This post is part two of the “How to REALLY Get Your Music on Blogs” blog series here on Tight Mix. You can download the entire series for free in the form of a .pdf e-book here.
In the first part of this blog series, I suggested that you write down some defining characteristics about your music, your lifestyle, and your fans. I hope you kept that piece of paper, because now you are going to use those keywords in your search to find the best blogs to approach with your music.
Where to start your search
Searching for anything online can be a complete waste of time if you are looking in the wrong places. It is often difficult to figure out the best place to begin your search, and can be quite overwhelming. I have tried out dozens of search websites in my days with Ariel Publicity & Cyber PR, but I always find myself coming back to the same few resources. Here is a list of some excellent places to start searching for music blogs:
Google Blog Search
Google Blog Search is basically just Google, but only focuses on content published within the blogosphere. The search engine indexes blogs by their site feeds, which are checked often for new content. You can also subscribe to an RSS feed of your search terms, which can be a very helpful tool if you want to get the freshest content related to your search sent straight to your feed reader.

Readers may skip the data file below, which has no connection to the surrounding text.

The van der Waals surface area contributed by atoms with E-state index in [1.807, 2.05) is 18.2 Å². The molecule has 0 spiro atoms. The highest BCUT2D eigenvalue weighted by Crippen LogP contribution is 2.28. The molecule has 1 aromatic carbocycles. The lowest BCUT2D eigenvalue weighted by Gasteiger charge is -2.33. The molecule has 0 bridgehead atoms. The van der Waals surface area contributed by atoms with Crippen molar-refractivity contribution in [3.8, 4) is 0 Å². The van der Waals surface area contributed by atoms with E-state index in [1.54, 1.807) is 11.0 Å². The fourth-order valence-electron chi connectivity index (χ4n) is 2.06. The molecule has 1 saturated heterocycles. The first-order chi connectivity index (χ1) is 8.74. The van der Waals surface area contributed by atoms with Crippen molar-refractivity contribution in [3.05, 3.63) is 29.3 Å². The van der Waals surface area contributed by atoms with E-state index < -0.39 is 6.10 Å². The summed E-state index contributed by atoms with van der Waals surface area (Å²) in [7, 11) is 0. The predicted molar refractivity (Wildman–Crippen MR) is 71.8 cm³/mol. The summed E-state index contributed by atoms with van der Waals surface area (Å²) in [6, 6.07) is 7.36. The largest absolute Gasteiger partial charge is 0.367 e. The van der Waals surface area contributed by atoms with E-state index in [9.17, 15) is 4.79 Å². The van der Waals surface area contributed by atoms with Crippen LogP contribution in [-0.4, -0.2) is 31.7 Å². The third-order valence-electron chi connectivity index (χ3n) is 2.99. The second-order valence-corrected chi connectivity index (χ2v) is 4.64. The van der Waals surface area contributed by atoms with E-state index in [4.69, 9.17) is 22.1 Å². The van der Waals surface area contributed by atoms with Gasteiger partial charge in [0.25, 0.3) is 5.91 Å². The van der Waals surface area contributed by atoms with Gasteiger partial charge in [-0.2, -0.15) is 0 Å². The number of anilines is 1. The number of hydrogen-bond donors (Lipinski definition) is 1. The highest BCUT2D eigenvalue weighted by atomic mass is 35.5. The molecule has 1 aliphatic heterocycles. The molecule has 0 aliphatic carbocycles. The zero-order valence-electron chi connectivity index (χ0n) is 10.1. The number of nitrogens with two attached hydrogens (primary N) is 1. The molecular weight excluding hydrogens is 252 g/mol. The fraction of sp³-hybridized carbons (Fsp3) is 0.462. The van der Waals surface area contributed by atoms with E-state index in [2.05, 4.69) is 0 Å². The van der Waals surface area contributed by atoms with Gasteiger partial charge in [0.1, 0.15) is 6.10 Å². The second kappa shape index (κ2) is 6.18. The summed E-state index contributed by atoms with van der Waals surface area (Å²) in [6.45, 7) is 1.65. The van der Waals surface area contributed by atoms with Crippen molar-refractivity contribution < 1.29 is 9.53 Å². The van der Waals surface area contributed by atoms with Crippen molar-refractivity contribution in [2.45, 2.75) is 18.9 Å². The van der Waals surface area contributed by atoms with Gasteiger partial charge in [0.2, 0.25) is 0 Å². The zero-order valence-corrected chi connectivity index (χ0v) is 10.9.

The Hype Machine
The Hype Machine is an MP3 blog aggregator, which basically means that it re-posts the newest and most popular music from a hand-picked selection of music blogs around the globe. They make it very easy to discover new music, as well the music blogs that are hosting this new music. The best way to find music blogs on The Hype Machine is to search for artists that sound similar to you, and click through to the blogs featuring that music.
Elbo.ws is another aggregator website that features a collection of great music blog posts and acts as a snapshot of what music being blogged about often. They encourage their users to visit the blogs to read the posts, buy the music, and click the sponsor ads. The site is very similar in function to The Hype Machine, so you should try searching again for artists that sound similar to you. They track a ton of music blogs, so you should be able to find a few more hidden gems here.
Captain Crawl boldly calls itself “The Music Blog Index,” and is just as simple and effective as Google Blog Search. It may even be better, because it focuses solely on music blogs. This powerful search engine helps users find videoclips, live concerts, mp3s, reviews, promotion material, demos, lyrics, documentations, and more. Look up some music that is similar to yours, and you’re guaranteed to have a healthy list of blogs in no time.
What keywords to use in your search
Ok, remember the little exercise I talked about in part one of this blog series? Sift through whatever defining statements you wrote down, and handpick the most buzzworthy terms. Here are some popular keywords that I wrote down about my band:
poetry, hip-hop, rap, jam band, indie, rock, painting, drawing, New Jersey, New York, NYC, suburbs, teenagers, Nas, The Roots, A Tribe Called Quest, Gorillaz, vinyl, records
Now, start hitting the search engines with combinations of your most defining keywords, and visit blog after blog after blog.
Compile a list of contact information